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UCLA: FDR Prolonged Depression 7 Years

Started by dsnope, 10/31/2008 06:32AM
Posted 10/31/2008 06:32AM Opening Post
Actually I'm not sure why they are just figuring this out. I'm pretty sure that Milton Friedman told us this a generation ago. But UCLA puts a number on it.

Now it's up to you to figure out which presidential candidate most closely plans to follow FDR's actions and drive this bus over the cliff to the next great depression.

http://newsroom.ucla.edu/portal/ucla/FDR-s-Policies-Prolonged-Depression-5409.aspx

FDR's policies prolonged Depression by 7 years, UCLA economists calculate
By
Meg Sullivan
| 8/10/2004 12:23:12 PM

Two UCLA economists say they have figured out why the Great Depression dragged on for almost 15 years, and they blame a suspect previously thought to be beyond reproach: President Franklin D. Roosevelt.

After scrutinizing Roosevelt's record for four years, Harold L. Cole and Lee E. Ohanian conclude in a new study that New Deal policies signed into law 71 years ago thwarted economic recovery for seven long years.

"Why the Great Depression lasted so long has always been a great mystery, and because we never really knew the reason, we have always worried whether we would have another 10- to 15-year economic slump," said Ohanian, vice chair of UCLA's Department of Economics. "We found that a relapse isn't likely unless lawmakers gum up a recovery with ill-conceived stimulus policies."

In an article in the August issue of the Journal of Political Economy, Ohanian and Cole blame specific anti-competition and pro-labor measures that Roosevelt promoted and signed into law June 16, 1933.

"President Roosevelt believed that excessive competition was responsible for the Depression by reducing prices and wages, and by extension reducing employment and demand for goods and services," said Cole, also a UCLA professor of economics. "So he came up with a recovery package that would be unimaginable today, allowing businesses in every industry to collude without the threat of antitrust prosecution and workers to demand salaries about 25 percent above where they ought to have been, given market forces. The economy was poised for a beautiful recovery, but that recovery was stalled by these misguided policies."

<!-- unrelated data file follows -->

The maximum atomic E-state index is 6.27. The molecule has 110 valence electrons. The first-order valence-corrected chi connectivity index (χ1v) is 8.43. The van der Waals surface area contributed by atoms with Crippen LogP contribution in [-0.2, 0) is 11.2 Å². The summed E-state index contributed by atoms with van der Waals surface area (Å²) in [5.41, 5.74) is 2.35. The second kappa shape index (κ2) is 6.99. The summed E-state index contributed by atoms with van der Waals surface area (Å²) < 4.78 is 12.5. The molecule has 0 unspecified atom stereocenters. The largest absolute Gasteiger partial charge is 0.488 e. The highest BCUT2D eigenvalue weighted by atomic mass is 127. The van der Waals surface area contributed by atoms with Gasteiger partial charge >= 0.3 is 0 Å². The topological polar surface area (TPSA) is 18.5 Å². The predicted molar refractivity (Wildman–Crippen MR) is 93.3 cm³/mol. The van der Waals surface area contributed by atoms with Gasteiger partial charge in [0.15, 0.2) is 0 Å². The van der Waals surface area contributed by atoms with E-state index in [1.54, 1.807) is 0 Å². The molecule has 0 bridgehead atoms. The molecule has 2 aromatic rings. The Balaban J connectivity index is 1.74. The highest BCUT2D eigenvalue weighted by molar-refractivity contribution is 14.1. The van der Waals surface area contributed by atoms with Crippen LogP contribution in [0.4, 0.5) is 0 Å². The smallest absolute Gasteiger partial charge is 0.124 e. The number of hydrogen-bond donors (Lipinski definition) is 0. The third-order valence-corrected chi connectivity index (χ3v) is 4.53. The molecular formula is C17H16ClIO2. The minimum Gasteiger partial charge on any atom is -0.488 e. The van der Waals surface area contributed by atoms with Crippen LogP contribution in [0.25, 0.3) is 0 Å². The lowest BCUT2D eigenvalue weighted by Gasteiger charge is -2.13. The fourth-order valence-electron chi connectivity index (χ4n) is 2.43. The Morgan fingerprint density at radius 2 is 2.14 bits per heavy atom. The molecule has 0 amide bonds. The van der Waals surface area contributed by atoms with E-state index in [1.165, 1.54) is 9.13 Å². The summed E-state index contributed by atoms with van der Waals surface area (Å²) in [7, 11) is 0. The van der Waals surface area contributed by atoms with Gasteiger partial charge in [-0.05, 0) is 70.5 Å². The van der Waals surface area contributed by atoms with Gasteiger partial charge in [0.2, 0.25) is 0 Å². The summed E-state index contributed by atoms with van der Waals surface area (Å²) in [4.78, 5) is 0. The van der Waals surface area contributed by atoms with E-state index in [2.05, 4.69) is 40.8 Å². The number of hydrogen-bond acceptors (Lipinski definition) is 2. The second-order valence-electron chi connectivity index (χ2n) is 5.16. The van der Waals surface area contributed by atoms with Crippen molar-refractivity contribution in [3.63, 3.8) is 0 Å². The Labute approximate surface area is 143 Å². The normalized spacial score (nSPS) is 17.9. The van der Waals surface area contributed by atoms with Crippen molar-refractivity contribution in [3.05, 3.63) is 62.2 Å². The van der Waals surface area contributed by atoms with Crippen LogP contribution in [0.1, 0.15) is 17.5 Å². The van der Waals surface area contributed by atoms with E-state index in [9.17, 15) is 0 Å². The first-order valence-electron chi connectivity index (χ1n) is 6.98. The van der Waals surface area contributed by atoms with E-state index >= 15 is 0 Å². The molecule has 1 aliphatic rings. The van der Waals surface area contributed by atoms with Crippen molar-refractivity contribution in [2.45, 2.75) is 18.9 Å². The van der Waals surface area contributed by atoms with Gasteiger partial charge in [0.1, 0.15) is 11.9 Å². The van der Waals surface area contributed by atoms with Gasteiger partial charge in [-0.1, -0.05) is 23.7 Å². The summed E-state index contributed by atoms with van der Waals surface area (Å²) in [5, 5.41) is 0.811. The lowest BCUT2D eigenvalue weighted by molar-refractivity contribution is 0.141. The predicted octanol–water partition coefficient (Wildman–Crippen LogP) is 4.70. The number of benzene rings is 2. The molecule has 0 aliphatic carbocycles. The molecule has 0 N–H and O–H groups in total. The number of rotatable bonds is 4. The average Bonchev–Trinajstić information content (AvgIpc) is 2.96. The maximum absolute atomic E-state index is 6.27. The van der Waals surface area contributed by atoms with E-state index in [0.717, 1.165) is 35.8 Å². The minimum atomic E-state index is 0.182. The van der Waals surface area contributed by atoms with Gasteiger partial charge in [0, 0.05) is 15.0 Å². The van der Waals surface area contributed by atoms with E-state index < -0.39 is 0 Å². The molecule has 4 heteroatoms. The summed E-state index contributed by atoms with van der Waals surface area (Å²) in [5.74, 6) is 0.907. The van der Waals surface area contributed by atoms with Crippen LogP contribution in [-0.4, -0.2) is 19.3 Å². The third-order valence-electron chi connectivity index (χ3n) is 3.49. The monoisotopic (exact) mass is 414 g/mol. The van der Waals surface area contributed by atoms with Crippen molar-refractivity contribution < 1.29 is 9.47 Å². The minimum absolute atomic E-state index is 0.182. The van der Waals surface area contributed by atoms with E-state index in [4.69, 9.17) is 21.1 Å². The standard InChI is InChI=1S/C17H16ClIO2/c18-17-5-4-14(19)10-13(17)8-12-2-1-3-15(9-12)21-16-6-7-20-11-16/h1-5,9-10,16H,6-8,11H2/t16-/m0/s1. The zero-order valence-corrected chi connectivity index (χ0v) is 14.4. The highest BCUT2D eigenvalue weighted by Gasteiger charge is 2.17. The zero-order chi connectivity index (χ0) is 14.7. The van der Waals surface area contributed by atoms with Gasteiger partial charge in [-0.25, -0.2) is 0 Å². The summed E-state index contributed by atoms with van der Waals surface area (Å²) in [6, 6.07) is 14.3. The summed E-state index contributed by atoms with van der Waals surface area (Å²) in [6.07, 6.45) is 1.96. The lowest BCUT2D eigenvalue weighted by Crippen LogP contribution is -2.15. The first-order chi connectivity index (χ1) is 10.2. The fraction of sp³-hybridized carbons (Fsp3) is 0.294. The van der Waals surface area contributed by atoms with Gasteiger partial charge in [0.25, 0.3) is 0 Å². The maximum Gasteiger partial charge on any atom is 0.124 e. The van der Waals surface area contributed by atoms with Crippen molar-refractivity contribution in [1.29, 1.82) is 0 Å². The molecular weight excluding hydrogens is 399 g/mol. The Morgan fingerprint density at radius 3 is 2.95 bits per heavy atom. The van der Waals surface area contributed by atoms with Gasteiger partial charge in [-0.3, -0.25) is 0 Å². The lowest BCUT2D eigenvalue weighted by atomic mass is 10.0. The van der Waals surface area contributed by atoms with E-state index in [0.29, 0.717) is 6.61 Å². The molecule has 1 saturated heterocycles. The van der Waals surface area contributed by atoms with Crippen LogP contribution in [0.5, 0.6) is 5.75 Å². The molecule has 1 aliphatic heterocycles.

Using data collected in 1929 by the Conference Board and the Bureau of Labor Statistics, Cole and Ohanian were able to establish average wages and prices across a range of industries just prior to the Depression. By adjusting for annual increases in productivity, they were able to use the 1929 benchmark to figure out what prices and wages would have been during every year of the Depression had Roosevelt's policies not gone into effect. They then compared those figures with actual prices and wages as reflected in the Conference Board data.

In the three years following the implementation of Roosevelt's policies, wages in 11 key industries averaged 25 percent higher than they otherwise would have done, the economists calculate. But unemployment was also 25 percent higher than it should have been, given gains in productivity.

Meanwhile, prices across 19 industries averaged 23 percent above where they should have been, given the state of the economy. With goods and services that much harder for consumers to afford, demand stalled and the gross national product floundered at 27 percent below where it otherwise might have been.